News That Matters


The rapid growth of holiday facilities in SE Asia have played an important part in the region’s development and stability and has drawn millions of visitors to the region each year. However, it has long been recognised that the intrinsic value of any destination is soundly based on a states ability to preserve and visually promote the unique aspects and its culture and its historical sites. So often there is added value to holiday memories when they are enhanced by interactions with the local people and with an appreciation of the cultural background. To exemplify this idea, we have listed five Southeast Asian holiday destinations that appeal to people who enjoy sharing and/or observing some of the local cultural and historical aspects of their chosen holiday destination.




Bali’s earliest inhabitants have been traced back as far as 2000 BC, but it was Indian and Chinese influences along with Hinduism in the 1st century AD that created the lasting cultural milieu that is so iconic of Bali today.
Despite their extensive adjustment to tourism the Balinese have managed to maintain their age-old culture for the last 1,000 years, and their colourful religious ceremonies and processions have become major tourist
attractions. One of Bali’s most popular cultural sites is the Tanah Lot Temple that sits on a large rock just off the coast in the Tabanan regency. Founded in the 16th century by Dang Hyang Nirartha to appease the sea gods, this temple is one of Bali’s largest tourist draw cards. Tidal erosion has meant that access is restricted to local deities, however, the site and the remarkable spectacle of its amazing sunsets leave an unforgettable experience.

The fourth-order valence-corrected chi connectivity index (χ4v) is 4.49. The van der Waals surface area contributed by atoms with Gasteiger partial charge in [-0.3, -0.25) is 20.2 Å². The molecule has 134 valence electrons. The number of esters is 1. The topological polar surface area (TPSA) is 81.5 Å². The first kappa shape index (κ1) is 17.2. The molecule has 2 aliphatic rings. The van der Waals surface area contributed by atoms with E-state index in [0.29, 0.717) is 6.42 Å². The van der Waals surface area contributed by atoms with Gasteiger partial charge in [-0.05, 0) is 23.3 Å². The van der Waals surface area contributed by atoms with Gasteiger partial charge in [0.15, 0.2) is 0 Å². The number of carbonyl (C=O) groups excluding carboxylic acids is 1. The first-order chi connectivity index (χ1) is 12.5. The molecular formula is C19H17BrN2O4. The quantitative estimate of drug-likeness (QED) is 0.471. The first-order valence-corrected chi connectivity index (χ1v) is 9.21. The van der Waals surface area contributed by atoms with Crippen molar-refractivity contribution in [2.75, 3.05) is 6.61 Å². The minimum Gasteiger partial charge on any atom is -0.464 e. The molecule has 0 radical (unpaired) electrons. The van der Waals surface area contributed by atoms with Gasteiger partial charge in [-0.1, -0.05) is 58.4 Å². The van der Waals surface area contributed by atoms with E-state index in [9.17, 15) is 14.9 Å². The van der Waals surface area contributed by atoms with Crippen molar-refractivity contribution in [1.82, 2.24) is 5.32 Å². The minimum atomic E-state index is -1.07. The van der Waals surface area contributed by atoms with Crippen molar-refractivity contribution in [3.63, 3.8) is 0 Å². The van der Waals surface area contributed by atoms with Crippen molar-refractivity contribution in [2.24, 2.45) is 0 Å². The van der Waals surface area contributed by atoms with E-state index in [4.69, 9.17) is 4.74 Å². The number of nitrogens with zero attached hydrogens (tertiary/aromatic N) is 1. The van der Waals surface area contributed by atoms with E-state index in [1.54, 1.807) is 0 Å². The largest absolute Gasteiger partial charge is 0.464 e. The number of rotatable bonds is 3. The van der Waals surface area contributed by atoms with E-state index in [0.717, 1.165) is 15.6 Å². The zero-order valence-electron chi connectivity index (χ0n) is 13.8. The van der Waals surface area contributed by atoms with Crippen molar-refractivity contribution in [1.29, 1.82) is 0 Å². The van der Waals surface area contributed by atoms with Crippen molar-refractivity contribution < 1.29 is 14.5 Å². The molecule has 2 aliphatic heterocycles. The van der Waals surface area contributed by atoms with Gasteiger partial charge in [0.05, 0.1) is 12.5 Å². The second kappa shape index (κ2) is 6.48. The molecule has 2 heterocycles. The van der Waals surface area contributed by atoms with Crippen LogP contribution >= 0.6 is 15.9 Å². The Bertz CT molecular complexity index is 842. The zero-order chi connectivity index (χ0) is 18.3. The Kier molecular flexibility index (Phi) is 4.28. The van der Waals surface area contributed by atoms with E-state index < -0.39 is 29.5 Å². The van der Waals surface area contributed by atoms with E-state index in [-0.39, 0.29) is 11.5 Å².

Perched on a cliff top overlooking the Indian Ocean, Pura Luhur Uluwatu is considered an architectural wonder. Built in large part of black coral rock the temple is one of the 8 Kahyangan Jagat holy temples that are spread
across the island. From here one can get a magnificent view of the South Western peninsula of Bali.



Indonesia’s special region of art and culture, Yogyakarta is the capitol of education, fine art, music, drama, ballet and poetry which flourish here along with ancient architectural sites and historical buildings. Yogyakarta is the home of the region’s ‘Keraton’ or royal palace. Built by a Portuguese architect in the mid 18th century as a recreation and defensive centre with swimming pools and relaxation rooms for the Sultanate of Yogyakarta, it has become renowned as the Taman Sari Water Castle. This was the place the royal family took refuge in when under threat by their enemies. Nowadays tourists and locals alike can visit to stroll through the palace’s lovely gardens.

Another of the most visited sites in this region is the 9th century Temple of Borobudur, the largest Mahayana Buddhist Temple in the world. Built by King Samaratungga of the Wangsa Dynasty in 824 AD the temple has been listed by UNESCO as a World Heritage Site. The spectacular edifice of Borobudur lies between the Sumbing and Merapi volcanoes, and it is highly recommended to scale a volcano reaching the top before sunrise for the breath-taking view as the sun comes up.